• Sphenoid sinusitis rarely occurs by itself; when it does, the pain may be experienced behind the eyes, across the forehead, or in the face.

Symptoms of Sinusitis by Specific Site


Acute Symptoms

Chronic Symptoms


Ethmoid sinuses are located between the eyes. They resemble a honeycomb and are vulnerable to obstruction. This is a common location for sinusitis in children.

Nasal congestion.

Nasal discharge or postnasal drip.

Pain or pressure around the inner corner of the eye or down one side of the nose.

Headache in the temple or surrounding the eye.

Symptoms worse when coughing, straining, or lying on the back and better when the head is upright.


Symptoms of maxillary sinusitis often occur.

Symptoms indicating medical emergency:

Increasing severity of symptoms.

Fever, swelling and drooping eyelid, loss of eye movement (possible orbital infection, which is in the eye socket).

Fever, vision changes, pupil fixed or dilated. Symptoms spreading to both sides of face (may indicate blood clot).

Chronic nasal discharge, obstruction, and low-grade discomfort usually across the bridge of the nose.

Symptoms worse in the late morning or when wearing glasses.

Chronic sore throat and bad breath.

Sinusitis also can recur in other sites.


Maxillary sinuses are located behind the cheek bones. They are present at birth and continue to develop as long as teeth erupt. Tooth roots, in some cases, can penetrate the floor of these sinuses.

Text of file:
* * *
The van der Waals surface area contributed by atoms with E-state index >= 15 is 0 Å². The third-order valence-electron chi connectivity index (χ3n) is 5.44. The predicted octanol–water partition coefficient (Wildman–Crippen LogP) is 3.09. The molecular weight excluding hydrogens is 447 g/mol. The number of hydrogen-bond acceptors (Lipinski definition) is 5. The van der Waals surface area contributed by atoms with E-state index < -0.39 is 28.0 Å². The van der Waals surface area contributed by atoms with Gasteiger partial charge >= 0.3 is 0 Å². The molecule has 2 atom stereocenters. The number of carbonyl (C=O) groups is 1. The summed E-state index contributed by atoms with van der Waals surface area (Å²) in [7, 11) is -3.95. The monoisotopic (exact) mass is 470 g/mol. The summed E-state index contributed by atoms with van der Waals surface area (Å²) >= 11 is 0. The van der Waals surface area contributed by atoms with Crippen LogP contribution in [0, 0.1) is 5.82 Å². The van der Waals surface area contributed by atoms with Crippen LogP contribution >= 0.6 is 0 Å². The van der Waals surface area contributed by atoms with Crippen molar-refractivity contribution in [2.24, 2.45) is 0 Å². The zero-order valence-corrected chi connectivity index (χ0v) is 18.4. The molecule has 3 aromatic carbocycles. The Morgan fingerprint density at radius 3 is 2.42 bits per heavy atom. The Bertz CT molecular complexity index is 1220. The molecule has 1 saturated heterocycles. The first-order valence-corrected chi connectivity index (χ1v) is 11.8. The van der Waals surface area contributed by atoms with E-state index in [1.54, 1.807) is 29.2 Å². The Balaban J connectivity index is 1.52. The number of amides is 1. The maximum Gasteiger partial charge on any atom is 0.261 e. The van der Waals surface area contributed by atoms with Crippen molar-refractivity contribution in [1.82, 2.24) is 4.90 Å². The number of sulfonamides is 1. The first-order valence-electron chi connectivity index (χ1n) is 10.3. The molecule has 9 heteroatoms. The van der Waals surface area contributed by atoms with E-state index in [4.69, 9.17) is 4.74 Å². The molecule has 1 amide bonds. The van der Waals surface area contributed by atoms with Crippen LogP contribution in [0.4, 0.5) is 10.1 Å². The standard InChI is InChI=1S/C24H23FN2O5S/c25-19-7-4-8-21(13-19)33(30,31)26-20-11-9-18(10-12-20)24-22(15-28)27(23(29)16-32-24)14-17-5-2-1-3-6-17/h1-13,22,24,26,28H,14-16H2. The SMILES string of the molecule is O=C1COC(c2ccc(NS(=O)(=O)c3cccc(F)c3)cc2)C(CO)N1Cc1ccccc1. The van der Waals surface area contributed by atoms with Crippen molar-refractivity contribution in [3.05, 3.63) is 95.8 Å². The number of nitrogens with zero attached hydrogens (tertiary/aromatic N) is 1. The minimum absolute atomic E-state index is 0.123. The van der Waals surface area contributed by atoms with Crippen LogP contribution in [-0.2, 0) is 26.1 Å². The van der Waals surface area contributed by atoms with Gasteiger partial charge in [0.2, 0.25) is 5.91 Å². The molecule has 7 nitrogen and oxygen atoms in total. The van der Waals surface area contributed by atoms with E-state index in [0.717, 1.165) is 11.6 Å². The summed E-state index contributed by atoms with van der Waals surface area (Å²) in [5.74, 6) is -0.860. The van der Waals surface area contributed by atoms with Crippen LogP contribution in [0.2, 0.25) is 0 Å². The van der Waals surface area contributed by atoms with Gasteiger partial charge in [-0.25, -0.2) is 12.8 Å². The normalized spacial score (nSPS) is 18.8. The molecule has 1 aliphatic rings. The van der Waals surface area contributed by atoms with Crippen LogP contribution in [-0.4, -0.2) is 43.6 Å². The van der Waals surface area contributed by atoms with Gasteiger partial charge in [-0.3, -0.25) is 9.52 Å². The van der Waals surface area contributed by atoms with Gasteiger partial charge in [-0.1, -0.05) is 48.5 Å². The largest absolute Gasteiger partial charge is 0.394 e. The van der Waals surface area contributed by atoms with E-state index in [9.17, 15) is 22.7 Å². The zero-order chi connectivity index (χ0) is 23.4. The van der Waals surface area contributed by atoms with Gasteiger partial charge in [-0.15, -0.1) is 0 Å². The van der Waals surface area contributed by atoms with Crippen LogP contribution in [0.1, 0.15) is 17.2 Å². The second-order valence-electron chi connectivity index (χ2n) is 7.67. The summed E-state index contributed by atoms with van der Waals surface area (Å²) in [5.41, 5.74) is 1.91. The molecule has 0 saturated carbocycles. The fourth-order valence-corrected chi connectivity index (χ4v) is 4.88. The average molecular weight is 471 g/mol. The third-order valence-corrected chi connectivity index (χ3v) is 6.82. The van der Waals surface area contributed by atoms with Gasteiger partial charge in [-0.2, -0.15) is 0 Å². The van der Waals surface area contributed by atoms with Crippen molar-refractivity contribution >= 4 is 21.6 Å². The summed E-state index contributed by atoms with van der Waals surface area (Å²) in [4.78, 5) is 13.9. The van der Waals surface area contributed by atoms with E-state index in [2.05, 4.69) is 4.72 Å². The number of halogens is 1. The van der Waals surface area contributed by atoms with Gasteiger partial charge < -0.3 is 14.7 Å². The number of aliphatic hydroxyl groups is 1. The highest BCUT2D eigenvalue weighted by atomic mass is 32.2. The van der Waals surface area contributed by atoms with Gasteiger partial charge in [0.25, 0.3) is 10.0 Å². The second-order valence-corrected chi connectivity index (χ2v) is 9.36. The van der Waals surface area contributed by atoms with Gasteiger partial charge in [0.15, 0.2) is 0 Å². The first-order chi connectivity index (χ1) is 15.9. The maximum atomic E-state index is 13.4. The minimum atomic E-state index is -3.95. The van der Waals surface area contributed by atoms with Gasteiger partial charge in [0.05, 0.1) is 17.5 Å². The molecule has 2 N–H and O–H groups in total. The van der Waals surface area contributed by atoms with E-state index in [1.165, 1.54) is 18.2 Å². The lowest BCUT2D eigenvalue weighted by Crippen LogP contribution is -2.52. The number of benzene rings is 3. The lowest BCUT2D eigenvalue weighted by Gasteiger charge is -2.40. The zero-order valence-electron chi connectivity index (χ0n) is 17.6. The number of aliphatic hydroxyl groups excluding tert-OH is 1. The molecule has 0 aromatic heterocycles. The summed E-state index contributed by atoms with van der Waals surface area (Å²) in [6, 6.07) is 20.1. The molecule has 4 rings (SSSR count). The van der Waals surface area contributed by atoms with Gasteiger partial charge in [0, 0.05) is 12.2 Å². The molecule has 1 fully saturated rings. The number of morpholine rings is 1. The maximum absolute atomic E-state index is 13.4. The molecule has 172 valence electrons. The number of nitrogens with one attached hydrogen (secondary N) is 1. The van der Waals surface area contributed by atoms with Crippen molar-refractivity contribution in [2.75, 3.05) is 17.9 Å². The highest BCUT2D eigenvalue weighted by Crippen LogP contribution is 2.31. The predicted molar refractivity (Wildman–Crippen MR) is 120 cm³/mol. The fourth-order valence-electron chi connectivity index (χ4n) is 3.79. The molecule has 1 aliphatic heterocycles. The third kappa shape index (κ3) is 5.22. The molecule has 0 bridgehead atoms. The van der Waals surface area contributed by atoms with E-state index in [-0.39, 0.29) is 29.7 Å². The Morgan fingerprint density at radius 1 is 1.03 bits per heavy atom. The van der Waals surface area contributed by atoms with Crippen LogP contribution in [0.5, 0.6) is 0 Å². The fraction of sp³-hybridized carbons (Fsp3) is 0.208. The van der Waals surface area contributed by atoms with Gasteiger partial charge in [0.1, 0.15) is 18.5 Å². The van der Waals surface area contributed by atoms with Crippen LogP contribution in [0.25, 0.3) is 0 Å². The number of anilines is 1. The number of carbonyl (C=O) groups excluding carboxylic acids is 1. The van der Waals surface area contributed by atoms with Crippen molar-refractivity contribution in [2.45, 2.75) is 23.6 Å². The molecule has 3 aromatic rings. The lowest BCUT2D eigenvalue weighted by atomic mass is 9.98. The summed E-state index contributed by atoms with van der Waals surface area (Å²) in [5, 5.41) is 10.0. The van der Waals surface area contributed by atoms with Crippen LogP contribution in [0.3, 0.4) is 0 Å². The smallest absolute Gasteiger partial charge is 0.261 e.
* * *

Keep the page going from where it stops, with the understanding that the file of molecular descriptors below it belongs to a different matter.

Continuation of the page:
Pain across the cheekbone, under or around the eye, or around the upper teeth; may occur on one or both sides of the face.

Area over the cheekbone is tender and may be red or swollen.

Possibly tooth pain.

Symptoms are worse when the head is upright and improve when patient reclines.

Nasal discharge or postnasal drip.


Discomfort or pressure below the eye.

Chronic toothache.

Symptoms become worse with colds, flu, or allergies.

Discomfort increases during the day.

Coughing increases at night.


Frontal sinuses are located on both sides of the forehead. These sinuses are late in developing, so infection here is uncommon in children.

Severe headache in the forehead.

Fever (common but not always present).

Symptoms are worse when lying on the back and when pressing against the area over the eye on the side closest to the nose.

Symptoms are better when the head is upright.

Nasal discharge or postnasal drip.

Symptoms indicating medical emergency:

Increasing severity of symptoms, particularly severe headache, altered vision, mild personality or mental changes (may indicate spread of infection to brain).

Fever, vision changes, fixed or dilated pupil. Symptoms spreading to both sides of face (may indicate blood clot).

Headache, fever, along with a soft swelling over the bone (may indicate bone infection).

Persistent, low-grade headache in the forehead.

History of physical injury or other damage to the sinus area.


Sphenoid sinuses are located behind the eyes. They usually are present by age 3 and are fully developed by age 12.

Deep headache with pain in many places, including the back and top of the head, across the forehead, and behind the eye.


Symptoms are worse when lying on the back or bending forward.

Nasal discharge or postnasal drip.

Symptoms indicating medical emergency:

Increasing severity of symptoms, particularly severe headache, altered vision, mild personality or mental changes (may indicate spread of infection to brain).

Low grade, general headache (although not always present).

(Adapted from: Sinus Disease: Guide to First-line Management. D. Kennedy, ed. 1994 Health Communications, Inc. Adrian, CT.)